With the advent of genomic technologies, vast areas of developmental biology have become accessible to exploration. Research in Celeste's lab focuses on questions concerning patterning and shape -- how individual cells within a sheet become different from each other and how they then work together to create an organ. These processes are important for the normal development of an organism and it is these processes that are modulated to create new forms. To investigate patterning and shape, we use the model system Drosophila melanogaster, which has outstanding genetic tools that allow temporal and spatial manipulation of gene activity within individual cells. Genome sequence data from wild populations, nine related Drosophila species, and several distant insects facilitate identification of evolutionarily important sequences and this information is coupled to a vast literature on these species' adaptive morphological traits. Celeste has developed a culture system that allows live imaging of developmental events; this tool enables investigation of the mechanisms that execute development and that alter pattern and shape to create evolutionarily diverse forms. Understanding how pattern and shape create form is important because imperfections in these processes cause defects that affect an estimated 3% of live births. For more information on these processes, see the Berg Lab web page.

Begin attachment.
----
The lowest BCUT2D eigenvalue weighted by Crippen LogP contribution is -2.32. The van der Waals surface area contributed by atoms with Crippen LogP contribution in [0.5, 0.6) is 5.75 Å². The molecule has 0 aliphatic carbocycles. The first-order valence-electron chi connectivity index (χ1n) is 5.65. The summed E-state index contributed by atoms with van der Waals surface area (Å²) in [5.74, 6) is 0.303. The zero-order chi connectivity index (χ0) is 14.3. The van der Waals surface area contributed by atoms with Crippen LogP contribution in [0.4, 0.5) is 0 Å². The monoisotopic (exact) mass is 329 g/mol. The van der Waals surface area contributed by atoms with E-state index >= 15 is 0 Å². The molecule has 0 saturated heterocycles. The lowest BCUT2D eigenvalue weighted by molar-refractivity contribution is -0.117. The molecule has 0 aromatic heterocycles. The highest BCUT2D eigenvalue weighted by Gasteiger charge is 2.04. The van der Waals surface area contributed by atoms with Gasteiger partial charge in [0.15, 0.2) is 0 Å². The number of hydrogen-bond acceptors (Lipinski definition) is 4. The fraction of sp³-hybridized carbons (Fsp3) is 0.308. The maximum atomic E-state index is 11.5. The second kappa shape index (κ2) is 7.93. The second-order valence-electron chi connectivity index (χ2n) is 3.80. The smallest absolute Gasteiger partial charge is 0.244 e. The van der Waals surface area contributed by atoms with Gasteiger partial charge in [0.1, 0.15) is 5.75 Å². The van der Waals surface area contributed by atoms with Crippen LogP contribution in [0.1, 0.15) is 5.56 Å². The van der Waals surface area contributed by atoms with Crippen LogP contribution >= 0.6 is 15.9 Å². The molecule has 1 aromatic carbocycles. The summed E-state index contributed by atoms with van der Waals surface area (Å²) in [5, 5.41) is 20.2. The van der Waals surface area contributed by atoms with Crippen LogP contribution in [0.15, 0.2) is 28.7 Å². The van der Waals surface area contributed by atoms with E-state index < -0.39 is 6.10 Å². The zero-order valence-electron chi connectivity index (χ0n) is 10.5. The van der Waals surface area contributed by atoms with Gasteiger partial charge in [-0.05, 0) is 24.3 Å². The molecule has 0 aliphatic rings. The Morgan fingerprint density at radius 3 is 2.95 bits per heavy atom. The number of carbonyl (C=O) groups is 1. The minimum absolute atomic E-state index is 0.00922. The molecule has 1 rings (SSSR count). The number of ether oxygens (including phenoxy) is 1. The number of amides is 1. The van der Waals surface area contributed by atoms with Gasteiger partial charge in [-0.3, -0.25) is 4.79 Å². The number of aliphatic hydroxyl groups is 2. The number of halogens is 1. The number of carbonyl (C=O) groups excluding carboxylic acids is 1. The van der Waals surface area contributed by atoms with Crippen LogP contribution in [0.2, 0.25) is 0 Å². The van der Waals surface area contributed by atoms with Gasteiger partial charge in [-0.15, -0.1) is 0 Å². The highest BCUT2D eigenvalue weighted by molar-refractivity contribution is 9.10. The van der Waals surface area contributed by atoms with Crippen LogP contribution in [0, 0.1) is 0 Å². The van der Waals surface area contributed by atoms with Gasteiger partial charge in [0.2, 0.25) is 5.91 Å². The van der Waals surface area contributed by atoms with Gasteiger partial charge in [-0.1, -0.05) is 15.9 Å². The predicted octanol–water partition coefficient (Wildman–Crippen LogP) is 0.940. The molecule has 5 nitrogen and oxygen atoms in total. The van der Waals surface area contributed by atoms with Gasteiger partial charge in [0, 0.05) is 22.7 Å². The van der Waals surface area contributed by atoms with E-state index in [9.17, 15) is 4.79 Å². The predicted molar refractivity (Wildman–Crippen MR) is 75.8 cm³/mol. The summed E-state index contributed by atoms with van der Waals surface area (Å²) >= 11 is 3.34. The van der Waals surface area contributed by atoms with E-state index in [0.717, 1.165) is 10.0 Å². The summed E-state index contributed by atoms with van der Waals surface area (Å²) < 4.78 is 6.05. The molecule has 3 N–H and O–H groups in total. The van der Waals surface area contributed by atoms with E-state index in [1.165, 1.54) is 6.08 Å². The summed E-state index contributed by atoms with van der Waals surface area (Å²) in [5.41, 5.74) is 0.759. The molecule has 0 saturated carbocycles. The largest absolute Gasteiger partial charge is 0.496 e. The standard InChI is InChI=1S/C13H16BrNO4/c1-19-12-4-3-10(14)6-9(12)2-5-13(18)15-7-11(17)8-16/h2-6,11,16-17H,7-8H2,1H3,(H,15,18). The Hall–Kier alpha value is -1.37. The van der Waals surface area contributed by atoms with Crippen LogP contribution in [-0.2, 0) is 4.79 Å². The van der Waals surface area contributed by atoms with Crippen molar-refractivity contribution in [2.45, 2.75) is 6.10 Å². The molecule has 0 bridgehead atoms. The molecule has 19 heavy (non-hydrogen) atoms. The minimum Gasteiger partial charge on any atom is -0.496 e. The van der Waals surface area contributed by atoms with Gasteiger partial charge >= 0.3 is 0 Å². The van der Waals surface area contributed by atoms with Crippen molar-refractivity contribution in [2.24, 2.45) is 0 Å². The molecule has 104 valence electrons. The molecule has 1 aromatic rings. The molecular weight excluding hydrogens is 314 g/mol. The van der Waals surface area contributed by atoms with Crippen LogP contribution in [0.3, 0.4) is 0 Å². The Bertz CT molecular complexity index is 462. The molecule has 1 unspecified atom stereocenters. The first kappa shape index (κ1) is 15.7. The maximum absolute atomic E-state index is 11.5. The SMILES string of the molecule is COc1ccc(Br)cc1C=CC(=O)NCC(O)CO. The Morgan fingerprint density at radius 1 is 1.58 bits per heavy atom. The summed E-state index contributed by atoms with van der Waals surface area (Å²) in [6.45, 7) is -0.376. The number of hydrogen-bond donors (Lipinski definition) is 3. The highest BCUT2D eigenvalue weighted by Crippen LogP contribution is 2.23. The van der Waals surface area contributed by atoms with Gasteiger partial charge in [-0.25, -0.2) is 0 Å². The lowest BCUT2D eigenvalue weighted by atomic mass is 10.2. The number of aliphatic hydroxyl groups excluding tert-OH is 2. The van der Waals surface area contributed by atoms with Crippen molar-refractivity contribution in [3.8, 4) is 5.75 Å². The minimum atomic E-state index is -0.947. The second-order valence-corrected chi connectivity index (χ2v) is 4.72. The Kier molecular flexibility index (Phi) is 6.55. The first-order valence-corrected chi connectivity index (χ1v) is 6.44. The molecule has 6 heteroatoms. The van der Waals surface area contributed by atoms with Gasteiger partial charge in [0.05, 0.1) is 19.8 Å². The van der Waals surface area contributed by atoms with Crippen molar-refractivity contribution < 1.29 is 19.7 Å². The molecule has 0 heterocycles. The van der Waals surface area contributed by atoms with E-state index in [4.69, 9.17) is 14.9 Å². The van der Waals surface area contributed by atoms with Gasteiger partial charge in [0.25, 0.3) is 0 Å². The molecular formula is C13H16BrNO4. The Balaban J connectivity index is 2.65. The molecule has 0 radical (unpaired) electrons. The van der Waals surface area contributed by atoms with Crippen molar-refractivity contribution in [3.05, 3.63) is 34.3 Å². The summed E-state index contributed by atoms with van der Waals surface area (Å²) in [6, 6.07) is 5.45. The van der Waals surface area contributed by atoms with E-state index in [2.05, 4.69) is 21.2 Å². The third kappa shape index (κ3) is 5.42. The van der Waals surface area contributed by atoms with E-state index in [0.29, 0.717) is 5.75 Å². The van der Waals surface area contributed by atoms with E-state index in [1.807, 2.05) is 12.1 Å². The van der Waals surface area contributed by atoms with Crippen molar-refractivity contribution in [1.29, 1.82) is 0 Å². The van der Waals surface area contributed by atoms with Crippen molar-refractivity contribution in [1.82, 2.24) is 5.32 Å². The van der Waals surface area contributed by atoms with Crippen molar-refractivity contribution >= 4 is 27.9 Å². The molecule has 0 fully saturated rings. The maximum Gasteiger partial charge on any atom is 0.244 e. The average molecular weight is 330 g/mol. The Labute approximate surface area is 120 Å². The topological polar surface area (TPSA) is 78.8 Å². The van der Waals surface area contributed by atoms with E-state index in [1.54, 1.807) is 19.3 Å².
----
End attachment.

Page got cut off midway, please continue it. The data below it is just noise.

Berg, C. A. 2005.
The Drosophila shell game: Patterning genes and morphological change.
Trends in Genetics 21: 346 – 355.
Ward, E. J. and Berg, C. A. 2005.
Juxtaposition between two cell types is necessary for dorsal appendage tube formation.
Mechanisms of Development 122: 241 – 255.
Dorman, J. B., James, K. E., Fraser, S. E., Kiehart, D. P., and Berg, C. A. 2004.
bullwinkle is required for epithelial morphogenesis during Drosophila oogenesis.
Developmental Biology 267: 320 – 341.
Tran, D. H. and Berg, C.A. 2003.
bullwinkle and shark regulate dorsal-appendage morphogenesis in Drosophila oogenesis.
Development 130: 6273 – 6282.
French, R. F., Cosand, K. A., and Berg, C. A. 2003.
The Drosophila female sterile mutation twin peaks is a novel allele of tramtrack and reveals a requirement for TTK69 in regulating epithelial morphogenesis.
Developmental Biology 253: 18 – 35.
James, K. E., Dorman, J. B., and Berg, C. A. 2002.
Mosaic analyses reveal the function of Drosophila Ras in embryonic dorsoventral patterning and dorsal follicle cell morphogenesis.
Development 129: 2209 – 2222.
Volpe, A., Horowitz, H., Grafer, C. M., Jackson, S. M., and Berg, C. A. 2001.
Drosophila rhino encodes a female-specific chromo-domain protein that affects chromosome structure and egg polarity.
Genetics 159: 1117 – 1134.